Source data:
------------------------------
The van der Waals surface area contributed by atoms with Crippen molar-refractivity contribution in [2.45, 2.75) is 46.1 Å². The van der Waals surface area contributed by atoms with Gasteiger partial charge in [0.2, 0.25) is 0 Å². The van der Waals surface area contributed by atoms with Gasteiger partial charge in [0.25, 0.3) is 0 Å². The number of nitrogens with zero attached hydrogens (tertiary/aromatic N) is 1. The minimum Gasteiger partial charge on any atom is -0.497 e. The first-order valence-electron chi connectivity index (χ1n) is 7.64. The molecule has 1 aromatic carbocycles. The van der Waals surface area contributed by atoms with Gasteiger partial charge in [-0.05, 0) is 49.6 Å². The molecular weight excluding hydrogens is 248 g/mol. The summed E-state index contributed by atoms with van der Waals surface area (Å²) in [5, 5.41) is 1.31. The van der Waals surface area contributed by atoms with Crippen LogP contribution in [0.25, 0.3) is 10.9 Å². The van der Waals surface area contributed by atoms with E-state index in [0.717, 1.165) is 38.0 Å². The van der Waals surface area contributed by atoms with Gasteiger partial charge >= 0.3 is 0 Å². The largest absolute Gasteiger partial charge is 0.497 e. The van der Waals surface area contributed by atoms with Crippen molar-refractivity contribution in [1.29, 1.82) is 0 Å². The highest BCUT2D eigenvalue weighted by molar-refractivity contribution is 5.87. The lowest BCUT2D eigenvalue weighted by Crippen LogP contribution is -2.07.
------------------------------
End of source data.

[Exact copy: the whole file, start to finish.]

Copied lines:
The van der Waals surface area contributed by atoms with Crippen molar-refractivity contribution in [2.45, 2.75) is 46.1 Å². The van der Waals surface area contributed by atoms with Gasteiger partial charge in [0.2, 0.25) is 0 Å². The van der Waals surface area contributed by atoms with Gasteiger partial charge in [0.25, 0.3) is 0 Å². The number of nitrogens with zero attached hydrogens (tertiary/aromatic N) is 1. The minimum Gasteiger partial charge on any atom is -0.497 e. The first-order valence-electron chi connectivity index (χ1n) is 7.64. The molecule has 1 aromatic carbocycles. The van der Waals surface area contributed by atoms with Gasteiger partial charge in [-0.05, 0) is 49.6 Å². The molecular weight excluding hydrogens is 248 g/mol. The summed E-state index contributed by atoms with van der Waals surface area (Å²) in [5, 5.41) is 1.31. The van der Waals surface area contributed by atoms with Crippen LogP contribution in [0.25, 0.3) is 10.9 Å². The van der Waals surface area contributed by atoms with E-state index in [0.717, 1.165) is 38.0 Å². The van der Waals surface area contributed by atoms with Gasteiger partial charge >= 0.3 is 0 Å². The largest absolute Gasteiger partial charge is 0.497 e. The van der Waals surface area contributed by atoms with Crippen molar-refractivity contribution in [1.29, 1.82) is 0 Å². The highest BCUT2D eigenvalue weighted by molar-refractivity contribution is 5.87. The lowest BCUT2D eigenvalue weighted by Crippen LogP contribution is -2.07.